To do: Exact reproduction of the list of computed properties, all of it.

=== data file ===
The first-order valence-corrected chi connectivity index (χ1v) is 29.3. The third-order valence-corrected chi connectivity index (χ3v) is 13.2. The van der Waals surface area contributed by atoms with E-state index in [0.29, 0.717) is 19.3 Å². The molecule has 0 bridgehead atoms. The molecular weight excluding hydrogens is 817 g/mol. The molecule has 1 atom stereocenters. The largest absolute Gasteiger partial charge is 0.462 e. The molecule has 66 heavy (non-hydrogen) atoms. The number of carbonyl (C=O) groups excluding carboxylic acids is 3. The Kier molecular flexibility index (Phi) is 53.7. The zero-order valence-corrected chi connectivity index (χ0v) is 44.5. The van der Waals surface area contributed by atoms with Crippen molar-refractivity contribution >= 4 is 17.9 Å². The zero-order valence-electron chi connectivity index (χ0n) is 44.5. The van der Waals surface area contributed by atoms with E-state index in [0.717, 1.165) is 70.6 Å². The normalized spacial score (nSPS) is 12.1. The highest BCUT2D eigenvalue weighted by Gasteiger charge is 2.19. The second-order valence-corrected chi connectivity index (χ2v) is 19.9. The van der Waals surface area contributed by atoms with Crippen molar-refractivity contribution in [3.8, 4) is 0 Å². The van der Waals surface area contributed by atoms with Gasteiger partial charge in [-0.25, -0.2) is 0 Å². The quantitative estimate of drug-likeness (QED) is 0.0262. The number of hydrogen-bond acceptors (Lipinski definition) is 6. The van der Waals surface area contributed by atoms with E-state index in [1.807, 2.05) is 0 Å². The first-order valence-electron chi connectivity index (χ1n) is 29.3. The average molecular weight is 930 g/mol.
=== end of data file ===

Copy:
The first-order valence-corrected chi connectivity index (χ1v) is 29.3. The third-order valence-corrected chi connectivity index (χ3v) is 13.2. The van der Waals surface area contributed by atoms with E-state index in [0.29, 0.717) is 19.3 Å². The molecule has 0 bridgehead atoms. The molecular weight excluding hydrogens is 817 g/mol. The molecule has 1 atom stereocenters. The largest absolute Gasteiger partial charge is 0.462 e. The molecule has 66 heavy (non-hydrogen) atoms. The number of carbonyl (C=O) groups excluding carboxylic acids is 3. The Kier molecular flexibility index (Phi) is 53.7. The zero-order valence-corrected chi connectivity index (χ0v) is 44.5. The van der Waals surface area contributed by atoms with Crippen molar-refractivity contribution >= 4 is 17.9 Å². The zero-order valence-electron chi connectivity index (χ0n) is 44.5. The van der Waals surface area contributed by atoms with E-state index in [0.717, 1.165) is 70.6 Å². The normalized spacial score (nSPS) is 12.1. The highest BCUT2D eigenvalue weighted by Gasteiger charge is 2.19. The second-order valence-corrected chi connectivity index (χ2v) is 19.9. The van der Waals surface area contributed by atoms with Crippen molar-refractivity contribution in [3.8, 4) is 0 Å². The van der Waals surface area contributed by atoms with Gasteiger partial charge in [-0.25, -0.2) is 0 Å². The quantitative estimate of drug-likeness (QED) is 0.0262. The number of hydrogen-bond acceptors (Lipinski definition) is 6. The van der Waals surface area contributed by atoms with E-state index in [1.807, 2.05) is 0 Å². The first-order valence-electron chi connectivity index (χ1n) is 29.3. The average molecular weight is 930 g/mol.